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Get your Garden Ready for Spring!
The start of spring has long been associated with new growth. In fact, it was celebrated by ancient cultures because they knew it signaled a return of their food supply. Any gardener will tell you that as soon as the holidays end, their thoughts turn to one thing only: the garden.
The visions of colorful, edible vegetables or fragrant blooms are limitless when choosing what to grow in your garden. Nothing compares to the taste of a tomato freshly picked from the vine or a pepper from your own backyard. Gardening can be a fun physical activity for you and your family. It can provide you with great tasting produce and can be a great way to teach children about where food comes from. It’s time to get outside and see what you can do!
Whether you are thinking about growing your own vegetables, herbs, or flowers, here are some simple tasks you can do to get your garden ready.
Clean up and clear out
The most important gardening task, before you plant, is the clean-up. How well you clean up the garden now can determine the kind of garden you will have throughout the spring and summer. Clean up perennial beds and borders, removed any diseased or dead plants and clear out leftover leaves and stems.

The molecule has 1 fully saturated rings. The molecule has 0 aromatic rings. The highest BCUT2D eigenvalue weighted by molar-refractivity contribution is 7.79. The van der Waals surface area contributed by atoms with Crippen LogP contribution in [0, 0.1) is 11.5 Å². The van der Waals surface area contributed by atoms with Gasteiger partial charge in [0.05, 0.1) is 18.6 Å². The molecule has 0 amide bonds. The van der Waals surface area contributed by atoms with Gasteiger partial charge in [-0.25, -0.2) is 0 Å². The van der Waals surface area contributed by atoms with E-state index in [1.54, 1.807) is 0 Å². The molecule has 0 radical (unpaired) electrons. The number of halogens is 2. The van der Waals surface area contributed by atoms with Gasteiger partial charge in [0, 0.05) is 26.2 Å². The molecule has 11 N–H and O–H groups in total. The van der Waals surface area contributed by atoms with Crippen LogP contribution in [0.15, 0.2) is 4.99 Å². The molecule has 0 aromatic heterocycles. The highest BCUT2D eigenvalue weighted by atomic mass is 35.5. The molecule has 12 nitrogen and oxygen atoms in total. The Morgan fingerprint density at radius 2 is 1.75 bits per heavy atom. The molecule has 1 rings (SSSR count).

Feed the soil
Just like healthy foods feed our bodies, healthy soil creates healthy plants and food. Start by cultivating the soil to loosen it up so you can remove all visible weeds and debris. Feed the tilled soil with lots of compost and top it off with a good layer of mulch.
Your garden is ready for planting! Go visit a local garden center to get inspired and choose what “fruits of labor” your garden will provide you with this year.
Sounds like too much? Just start small
You don’t have to start big. Your garden can be as simple as a few pots, bushel baskets, or window boxes of herbs, potted tomatoes, or lettuce plants.
*Did you know?
Just 30 minutes of natural activity like weeding and planting in your yard or garden can burn approximately 150 calories*. Get your gardening on!
*Calories based on a 150-160 pound person.
SOURCE: American Dietetic Association. http://www.eatright.org Accessed February 4, 2013.